‘Food security policy impact analysis: The econometrics of cash and food assistance cost effectiveness’ explores the relative merits of cash and food transfers in the context of national safety nets as well as international humanitarian and international aid by addressing questions such as the problem of valuing food transfers and subsidies, understanding the implications of different consumption responses due to alternative transfer modalities and estimating food demand parameters in the presence of subsidies and rationing. The dissertation provides evidence on the food security and welfare costs and benefits of replacing food consumption subsidies in Iraq with cash or food voucher transfers and finds that food vouchers are more cost effective than cash transfers in ensuring food consumption. The dissertation also finds that the cost of replacing universal food consumption subsidies with a targeted cash or food voucher transfer that fully mitigates the effects of reform is higher than the cost of the original subsidy. By Dr. Tareq Abu-El-Haj.
‘A tall order: Improving child linear growth diets, transitions and maternal education’ studies local diets and the causal effects of maternal education on child linear growth. The analysis further looks into determinants of growth transitioning probabilities for stunted vs non-stunted state. The study focuses on stunting and linear growth outcomes for children 6-59 months old in Malawi. The dissertation suggests that the importance of milk and eggs in the diet, participating in nutrition programmes and increased maternal education are cornerstone for improving child linear growth. Findings and recommendations of this dissertation provide evidence on what is contextually relevant, potential entry points, in education, health and agriculture and need for a comprehensive approach to address the persisting levels of stunting in Malawi. By Dr. Mutinta Hambayi Nseluke.
‘Strategic planning under fragility: The role of leadership in the strategic planning of municipalities in Palestine’ aims to better understand the interaction between strategic planning and local government quality and performance. Using a combination of quantitative and qualitative research methodologies (i.e. empirical analyses, and comparative cases studies) this dissertation explores how strategic planning is affecting the performance and the quality of local governments in fragile state conditions as well as the complicated interaction that influences the development and implementation of effective local strategic planning. By Dr. Khaled Walid Rajab.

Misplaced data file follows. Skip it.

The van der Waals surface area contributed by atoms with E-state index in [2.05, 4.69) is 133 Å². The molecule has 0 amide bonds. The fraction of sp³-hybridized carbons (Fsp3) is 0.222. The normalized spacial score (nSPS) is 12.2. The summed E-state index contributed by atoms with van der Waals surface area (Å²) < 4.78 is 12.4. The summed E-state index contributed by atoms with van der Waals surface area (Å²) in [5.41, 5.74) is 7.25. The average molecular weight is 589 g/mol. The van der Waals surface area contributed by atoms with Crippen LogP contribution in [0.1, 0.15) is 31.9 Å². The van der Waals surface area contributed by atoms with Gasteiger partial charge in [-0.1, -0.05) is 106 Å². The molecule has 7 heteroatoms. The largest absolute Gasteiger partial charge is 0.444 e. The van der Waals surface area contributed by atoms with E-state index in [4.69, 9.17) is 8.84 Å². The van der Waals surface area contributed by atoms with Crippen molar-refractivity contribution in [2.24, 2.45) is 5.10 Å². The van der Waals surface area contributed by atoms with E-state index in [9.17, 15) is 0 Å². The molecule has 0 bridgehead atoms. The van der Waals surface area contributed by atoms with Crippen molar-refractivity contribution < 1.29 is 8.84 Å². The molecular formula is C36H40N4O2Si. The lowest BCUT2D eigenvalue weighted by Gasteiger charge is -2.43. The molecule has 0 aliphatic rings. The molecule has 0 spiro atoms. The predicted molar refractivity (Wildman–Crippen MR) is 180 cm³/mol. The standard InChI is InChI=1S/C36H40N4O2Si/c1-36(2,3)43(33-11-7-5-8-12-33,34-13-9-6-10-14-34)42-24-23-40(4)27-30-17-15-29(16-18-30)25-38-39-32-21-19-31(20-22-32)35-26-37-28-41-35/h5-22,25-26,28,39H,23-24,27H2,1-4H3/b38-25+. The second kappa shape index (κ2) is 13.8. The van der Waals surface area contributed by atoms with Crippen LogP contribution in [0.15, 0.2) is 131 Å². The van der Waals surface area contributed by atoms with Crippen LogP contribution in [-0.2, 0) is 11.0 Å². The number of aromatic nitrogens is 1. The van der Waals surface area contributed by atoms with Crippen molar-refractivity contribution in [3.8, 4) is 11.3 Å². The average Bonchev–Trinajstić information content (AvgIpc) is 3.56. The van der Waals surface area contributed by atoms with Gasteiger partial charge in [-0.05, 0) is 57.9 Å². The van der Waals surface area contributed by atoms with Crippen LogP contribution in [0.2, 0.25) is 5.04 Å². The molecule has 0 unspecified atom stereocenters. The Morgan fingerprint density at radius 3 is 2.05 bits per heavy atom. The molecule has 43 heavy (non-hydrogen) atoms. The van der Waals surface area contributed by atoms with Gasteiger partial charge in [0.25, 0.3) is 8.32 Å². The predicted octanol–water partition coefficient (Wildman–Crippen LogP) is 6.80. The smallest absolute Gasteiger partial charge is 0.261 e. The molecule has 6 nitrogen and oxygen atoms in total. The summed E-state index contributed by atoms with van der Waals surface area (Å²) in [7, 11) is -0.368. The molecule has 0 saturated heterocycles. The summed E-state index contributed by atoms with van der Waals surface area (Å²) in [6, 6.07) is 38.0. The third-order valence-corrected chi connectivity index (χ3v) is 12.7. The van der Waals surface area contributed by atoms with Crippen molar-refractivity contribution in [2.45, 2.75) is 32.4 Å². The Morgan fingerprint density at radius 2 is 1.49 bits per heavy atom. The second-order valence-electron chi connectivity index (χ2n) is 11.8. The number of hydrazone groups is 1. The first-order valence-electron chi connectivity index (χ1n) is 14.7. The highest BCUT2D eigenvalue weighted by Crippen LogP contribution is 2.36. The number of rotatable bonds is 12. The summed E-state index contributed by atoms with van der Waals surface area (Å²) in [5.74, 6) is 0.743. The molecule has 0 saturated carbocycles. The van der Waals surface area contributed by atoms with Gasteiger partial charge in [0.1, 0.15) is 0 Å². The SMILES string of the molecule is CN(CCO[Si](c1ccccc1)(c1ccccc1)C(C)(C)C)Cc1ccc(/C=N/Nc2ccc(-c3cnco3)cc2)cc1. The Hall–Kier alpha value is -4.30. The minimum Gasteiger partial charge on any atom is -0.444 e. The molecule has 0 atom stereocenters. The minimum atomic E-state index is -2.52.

‘Assessing the role of the export sector in Mexican economic development, 1965-2014.’ This dissertation argues that despite becoming a top exporter, Mexico has failed to capture the benefits of innovation in manufacturing, which (in highly a globalised world) are monopolised by other developed and more competitive emerging economies. By Dr. Juan Carlos Castillo.
‘The role of community mobilization in the promotion of maternal health in women living with HIV in Zambia’ investigates the role of community mobilisation in promoting maternal health in women living with HIV in Zambia. The dissertation provides insights on the role of community mobilisation on maternal health care of women living with HIV in resource poor settings and suggests that through its three components (peer support, TBAs and community involvement), community mobilisation provides opportunities for survival in various and context-specific ways. By Dr. Choolwe Muzyamba.
‘Essays on migration and occupational choice‘ explores the relationship between migration and occupational choice. The dissertation finds that, while migration might develop entrepreneurial abilities, self-employment tends to be more of a temporary choice when market-supporting institutions are lacking. For those who stay behind, the return of migrant household members appears to alter the time allocation of non-migrating members, spouses, even once migration is complete. Last, publicly provided healthcare is shown to condition migration, directly or indirectly, through effects on the labour force. By Dr. Clotilde Mahé.
The opinions expressed here are the authors’ own; they do not necessarily reflect the views of UNU.